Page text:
Nature Conservation Foundation (NCF), Mysore, which has been studying the HECs in the Valparai plateau for the past 10 years, has, therefore, suggested establishment of connectivity with native vegetation from one forest patch to another along the swamps.
“This will really help the elephants' passage from one forest patch to another and there will be less encounters,” said M. Ananda Kumar, wildlife scientist, NCF, who has been studying the HECs in the plateau. “It will increase the flow of water and help the tea. The tea companies need to show interest in this because they are the stakeholders,” he said.
The NCF has made this recommendation in a report it submitted to the Tamil Nadu Forest Department (Anamalai Tiger Reserve-ATR) in June 2011. The report — “Elephant Corridors in the Anamalai Tiger Reserve” — was prepared by Dr. Ananda Kumar, T.R. Shankar Raman and Divya Mudappa, all belonging to the NCF.
The report says that the Valparai plateau occupies “a unique geographical location in the Anamalai Hills” of the Western Ghats, adjoining the ATR. The plateau's gently undulating terrain lends itself for easy movement of elephants from one forest patch to another within the tea estates, leading to the HECs.
Research done by the NCF has identified two crucial places which need to be developed as corridors for the movement of elephants, which will minimise the HECs.
The NCF has suggested that the Ryan Division of the Tamil Nadu Tea Plantation Corporation (TANTEA) in the plateau be brought under the ATR to develop an elephant corridor.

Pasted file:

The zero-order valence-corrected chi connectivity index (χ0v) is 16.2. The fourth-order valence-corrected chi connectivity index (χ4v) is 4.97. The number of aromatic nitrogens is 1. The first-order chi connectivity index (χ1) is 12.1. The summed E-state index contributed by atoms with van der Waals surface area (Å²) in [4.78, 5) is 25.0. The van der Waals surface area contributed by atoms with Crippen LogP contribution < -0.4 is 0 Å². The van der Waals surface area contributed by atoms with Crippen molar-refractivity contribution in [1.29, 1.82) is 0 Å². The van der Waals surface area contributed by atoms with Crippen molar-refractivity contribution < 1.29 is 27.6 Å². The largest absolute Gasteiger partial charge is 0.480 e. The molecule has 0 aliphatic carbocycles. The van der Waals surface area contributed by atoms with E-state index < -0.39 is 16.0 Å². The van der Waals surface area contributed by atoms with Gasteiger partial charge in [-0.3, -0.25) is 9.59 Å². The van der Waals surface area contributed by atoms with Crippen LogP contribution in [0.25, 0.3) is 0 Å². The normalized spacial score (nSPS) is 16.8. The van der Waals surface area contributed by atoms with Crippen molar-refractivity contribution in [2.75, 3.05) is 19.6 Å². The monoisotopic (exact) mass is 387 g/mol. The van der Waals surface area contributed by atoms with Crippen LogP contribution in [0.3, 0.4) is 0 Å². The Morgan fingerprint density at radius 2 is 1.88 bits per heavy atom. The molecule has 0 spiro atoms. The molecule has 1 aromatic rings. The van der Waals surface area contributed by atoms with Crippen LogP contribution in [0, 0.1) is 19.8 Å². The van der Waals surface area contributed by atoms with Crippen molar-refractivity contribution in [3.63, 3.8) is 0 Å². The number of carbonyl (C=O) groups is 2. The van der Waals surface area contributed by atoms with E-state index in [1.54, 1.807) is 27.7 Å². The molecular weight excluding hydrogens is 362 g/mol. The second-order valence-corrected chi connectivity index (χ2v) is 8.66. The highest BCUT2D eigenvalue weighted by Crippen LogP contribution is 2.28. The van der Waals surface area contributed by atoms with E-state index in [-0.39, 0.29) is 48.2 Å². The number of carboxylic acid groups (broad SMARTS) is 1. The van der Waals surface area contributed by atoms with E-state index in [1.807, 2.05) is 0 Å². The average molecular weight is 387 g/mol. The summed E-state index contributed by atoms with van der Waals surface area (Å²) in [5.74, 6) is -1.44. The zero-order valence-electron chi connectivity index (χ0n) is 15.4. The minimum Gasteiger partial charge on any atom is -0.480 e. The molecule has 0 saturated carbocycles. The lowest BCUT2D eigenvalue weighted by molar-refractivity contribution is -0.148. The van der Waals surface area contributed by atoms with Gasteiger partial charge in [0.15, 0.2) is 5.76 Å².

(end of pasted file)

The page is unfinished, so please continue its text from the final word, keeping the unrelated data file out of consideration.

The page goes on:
For the Ryan Division has been “a hot-bed” of the HECs, with 25 per cent of human deaths (nine of 36 people killed between 1994 and 2011) occurring in an area occupying less than two per cent of the Valparai plantation landscape. Dr. Ananda Kumar called the Ryan Division “a critical area.”
The report asserted that “in the long run, it is important to secure the Ryan Division area, which is currently fragmenting the ATR and disrupting an important elephant movement route. Steps may be initiated to incorporate the entire area within the ATR to develop an elephant corridor.”
It has recommended that the Nadu Aru-Sholayar riverine system, which runs through the plateau, be developed with native vegetation for elephants' passage. Research has indicated that the vegetation along this riverine system has been critical for elephant movement, besides providing them with food and water.
Dr. Ananda Kumar suggested development of native vegetation, with the involvement of tea companies, over a width of 20 metres on either side of the rivers to facilitate elephants' passage more than halfway through the plantations into the ATR. This will minimise the negative interaction between tea estate workers and the elephants.
The report emphasised that “garnering local support from plantation owners and local people is very important for elephant conservation in the Valparai landscape.”
It suggested that the Tamil Nadu government's /Forest Department should set up a “Valparai Corridor Council” involving tea companies, The Forest Department personnel, municipal councillors and conservation organisations should meet once in three months to arrive at conservation solutions including minimising the HECs.